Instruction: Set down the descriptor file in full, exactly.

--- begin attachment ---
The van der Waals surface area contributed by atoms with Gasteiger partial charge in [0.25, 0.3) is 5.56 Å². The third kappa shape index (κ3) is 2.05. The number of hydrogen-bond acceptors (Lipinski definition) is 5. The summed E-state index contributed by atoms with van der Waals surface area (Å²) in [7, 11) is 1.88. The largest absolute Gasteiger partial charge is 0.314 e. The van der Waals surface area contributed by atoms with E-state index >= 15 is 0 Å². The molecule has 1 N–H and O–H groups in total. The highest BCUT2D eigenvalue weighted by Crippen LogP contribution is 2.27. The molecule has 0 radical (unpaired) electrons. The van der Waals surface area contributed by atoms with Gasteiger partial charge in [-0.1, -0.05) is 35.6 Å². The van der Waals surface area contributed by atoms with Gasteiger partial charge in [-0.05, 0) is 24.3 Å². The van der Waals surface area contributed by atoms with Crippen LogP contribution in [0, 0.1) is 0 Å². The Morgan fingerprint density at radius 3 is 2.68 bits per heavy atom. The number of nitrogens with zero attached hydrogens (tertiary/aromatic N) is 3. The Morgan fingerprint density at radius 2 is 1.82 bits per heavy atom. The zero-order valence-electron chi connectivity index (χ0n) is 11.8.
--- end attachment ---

The van der Waals surface area contributed by atoms with Gasteiger partial charge in [0.25, 0.3) is 5.56 Å². The third kappa shape index (κ3) is 2.05. The number of hydrogen-bond acceptors (Lipinski definition) is 5. The summed E-state index contributed by atoms with van der Waals surface area (Å²) in [7, 11) is 1.88. The largest absolute Gasteiger partial charge is 0.314 e. The van der Waals surface area contributed by atoms with E-state index >= 15 is 0 Å². The molecule has 1 N–H and O–H groups in total. The highest BCUT2D eigenvalue weighted by Crippen LogP contribution is 2.27. The molecule has 0 radical (unpaired) electrons. The van der Waals surface area contributed by atoms with Gasteiger partial charge in [-0.1, -0.05) is 35.6 Å². The van der Waals surface area contributed by atoms with Gasteiger partial charge in [-0.05, 0) is 24.3 Å². The van der Waals surface area contributed by atoms with Crippen LogP contribution in [0, 0.1) is 0 Å². The Morgan fingerprint density at radius 3 is 2.68 bits per heavy atom. The number of nitrogens with zero attached hydrogens (tertiary/aromatic N) is 3. The Morgan fingerprint density at radius 2 is 1.82 bits per heavy atom. The zero-order valence-electron chi connectivity index (χ0n) is 11.8.